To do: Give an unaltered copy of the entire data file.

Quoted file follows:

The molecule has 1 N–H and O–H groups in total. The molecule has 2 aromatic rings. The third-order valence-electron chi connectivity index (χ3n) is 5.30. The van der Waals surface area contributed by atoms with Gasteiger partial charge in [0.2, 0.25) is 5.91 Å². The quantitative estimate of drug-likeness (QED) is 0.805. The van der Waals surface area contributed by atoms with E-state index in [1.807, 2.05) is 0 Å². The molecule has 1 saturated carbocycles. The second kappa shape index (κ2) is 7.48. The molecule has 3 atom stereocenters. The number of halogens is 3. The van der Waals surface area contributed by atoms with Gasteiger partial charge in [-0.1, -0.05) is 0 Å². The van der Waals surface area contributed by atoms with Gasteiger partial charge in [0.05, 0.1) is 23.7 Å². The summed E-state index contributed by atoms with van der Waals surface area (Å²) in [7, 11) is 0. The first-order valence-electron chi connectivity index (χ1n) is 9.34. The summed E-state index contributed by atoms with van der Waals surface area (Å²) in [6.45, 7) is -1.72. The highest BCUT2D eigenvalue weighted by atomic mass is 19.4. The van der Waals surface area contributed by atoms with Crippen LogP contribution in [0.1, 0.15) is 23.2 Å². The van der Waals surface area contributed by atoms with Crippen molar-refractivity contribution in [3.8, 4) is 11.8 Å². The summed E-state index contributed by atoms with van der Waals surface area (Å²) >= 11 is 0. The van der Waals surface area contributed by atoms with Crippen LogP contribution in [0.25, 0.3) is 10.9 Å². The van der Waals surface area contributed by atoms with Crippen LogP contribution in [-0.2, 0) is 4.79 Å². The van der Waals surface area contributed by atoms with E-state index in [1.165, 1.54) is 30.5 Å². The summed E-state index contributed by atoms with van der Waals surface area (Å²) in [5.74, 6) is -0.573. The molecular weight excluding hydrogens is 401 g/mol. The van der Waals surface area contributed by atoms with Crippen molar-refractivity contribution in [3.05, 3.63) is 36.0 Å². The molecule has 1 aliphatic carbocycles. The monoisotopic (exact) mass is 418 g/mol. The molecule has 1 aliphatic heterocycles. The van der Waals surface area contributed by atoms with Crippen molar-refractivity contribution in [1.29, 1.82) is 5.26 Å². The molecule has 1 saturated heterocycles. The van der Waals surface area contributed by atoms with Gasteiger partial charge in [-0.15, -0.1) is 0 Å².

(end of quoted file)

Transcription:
The molecule has 1 N–H and O–H groups in total. The molecule has 2 aromatic rings. The third-order valence-electron chi connectivity index (χ3n) is 5.30. The van der Waals surface area contributed by atoms with Gasteiger partial charge in [0.2, 0.25) is 5.91 Å². The quantitative estimate of drug-likeness (QED) is 0.805. The van der Waals surface area contributed by atoms with E-state index in [1.807, 2.05) is 0 Å². The molecule has 1 saturated carbocycles. The second kappa shape index (κ2) is 7.48. The molecule has 3 atom stereocenters. The number of halogens is 3. The van der Waals surface area contributed by atoms with Gasteiger partial charge in [-0.1, -0.05) is 0 Å². The van der Waals surface area contributed by atoms with Gasteiger partial charge in [0.05, 0.1) is 23.7 Å². The summed E-state index contributed by atoms with van der Waals surface area (Å²) in [7, 11) is 0. The first-order valence-electron chi connectivity index (χ1n) is 9.34. The summed E-state index contributed by atoms with van der Waals surface area (Å²) in [6.45, 7) is -1.72. The highest BCUT2D eigenvalue weighted by atomic mass is 19.4. The van der Waals surface area contributed by atoms with Crippen LogP contribution in [0.1, 0.15) is 23.2 Å². The van der Waals surface area contributed by atoms with Crippen molar-refractivity contribution in [3.8, 4) is 11.8 Å². The summed E-state index contributed by atoms with van der Waals surface area (Å²) >= 11 is 0. The van der Waals surface area contributed by atoms with Crippen LogP contribution in [0.25, 0.3) is 10.9 Å². The van der Waals surface area contributed by atoms with Crippen LogP contribution in [-0.2, 0) is 4.79 Å². The van der Waals surface area contributed by atoms with E-state index in [1.165, 1.54) is 30.5 Å². The summed E-state index contributed by atoms with van der Waals surface area (Å²) in [5.74, 6) is -0.573. The molecular weight excluding hydrogens is 401 g/mol. The van der Waals surface area contributed by atoms with Crippen molar-refractivity contribution in [3.05, 3.63) is 36.0 Å². The molecule has 1 aliphatic carbocycles. The monoisotopic (exact) mass is 418 g/mol. The molecule has 1 aliphatic heterocycles. The van der Waals surface area contributed by atoms with Crippen molar-refractivity contribution in [1.29, 1.82) is 5.26 Å². The molecule has 1 saturated heterocycles. The van der Waals surface area contributed by atoms with Gasteiger partial charge in [-0.15, -0.1) is 0 Å².